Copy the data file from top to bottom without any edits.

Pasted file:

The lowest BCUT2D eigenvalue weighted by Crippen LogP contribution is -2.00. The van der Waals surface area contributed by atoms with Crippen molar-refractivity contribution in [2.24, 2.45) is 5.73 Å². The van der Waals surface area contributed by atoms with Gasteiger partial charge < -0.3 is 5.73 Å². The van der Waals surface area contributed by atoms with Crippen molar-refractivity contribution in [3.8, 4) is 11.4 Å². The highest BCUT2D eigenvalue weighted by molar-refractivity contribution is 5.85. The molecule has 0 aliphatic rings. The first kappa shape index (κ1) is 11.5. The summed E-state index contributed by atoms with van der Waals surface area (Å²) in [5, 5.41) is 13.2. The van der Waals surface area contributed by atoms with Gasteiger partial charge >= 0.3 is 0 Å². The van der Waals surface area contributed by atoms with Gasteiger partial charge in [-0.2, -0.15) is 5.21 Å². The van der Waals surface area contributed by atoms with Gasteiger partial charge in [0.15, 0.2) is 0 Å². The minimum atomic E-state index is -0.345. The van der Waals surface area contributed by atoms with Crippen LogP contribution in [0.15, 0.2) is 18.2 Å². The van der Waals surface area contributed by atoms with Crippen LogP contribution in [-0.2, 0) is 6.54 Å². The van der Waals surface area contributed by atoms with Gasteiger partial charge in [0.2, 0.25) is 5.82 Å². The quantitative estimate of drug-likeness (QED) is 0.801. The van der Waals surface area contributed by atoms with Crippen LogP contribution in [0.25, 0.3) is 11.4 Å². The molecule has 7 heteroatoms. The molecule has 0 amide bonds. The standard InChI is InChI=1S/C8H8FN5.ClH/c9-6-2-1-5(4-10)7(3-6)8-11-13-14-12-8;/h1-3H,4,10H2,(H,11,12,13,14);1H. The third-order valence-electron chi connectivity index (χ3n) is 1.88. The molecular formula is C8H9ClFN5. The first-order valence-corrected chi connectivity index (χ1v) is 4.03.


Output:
The lowest BCUT2D eigenvalue weighted by Crippen LogP contribution is -2.00. The van der Waals surface area contributed by atoms with Crippen molar-refractivity contribution in [2.24, 2.45) is 5.73 Å². The van der Waals surface area contributed by atoms with Gasteiger partial charge < -0.3 is 5.73 Å². The van der Waals surface area contributed by atoms with Crippen molar-refractivity contribution in [3.8, 4) is 11.4 Å². The highest BCUT2D eigenvalue weighted by molar-refractivity contribution is 5.85. The molecule has 0 aliphatic rings. The first kappa shape index (κ1) is 11.5. The summed E-state index contributed by atoms with van der Waals surface area (Å²) in [5, 5.41) is 13.2. The van der Waals surface area contributed by atoms with Gasteiger partial charge >= 0.3 is 0 Å². The van der Waals surface area contributed by atoms with Gasteiger partial charge in [-0.2, -0.15) is 5.21 Å². The van der Waals surface area contributed by atoms with Gasteiger partial charge in [0.15, 0.2) is 0 Å². The minimum atomic E-state index is -0.345. The van der Waals surface area contributed by atoms with Crippen LogP contribution in [0.15, 0.2) is 18.2 Å². The van der Waals surface area contributed by atoms with Crippen LogP contribution in [-0.2, 0) is 6.54 Å². The van der Waals surface area contributed by atoms with Gasteiger partial charge in [0.2, 0.25) is 5.82 Å². The quantitative estimate of drug-likeness (QED) is 0.801. The van der Waals surface area contributed by atoms with Crippen LogP contribution in [0.25, 0.3) is 11.4 Å². The molecule has 7 heteroatoms. The molecule has 0 amide bonds. The standard InChI is InChI=1S/C8H8FN5.ClH/c9-6-2-1-5(4-10)7(3-6)8-11-13-14-12-8;/h1-3H,4,10H2,(H,11,12,13,14);1H. The third-order valence-electron chi connectivity index (χ3n) is 1.88. The molecular formula is C8H9ClFN5. The first-order valence-corrected chi connectivity index (χ1v) is 4.03.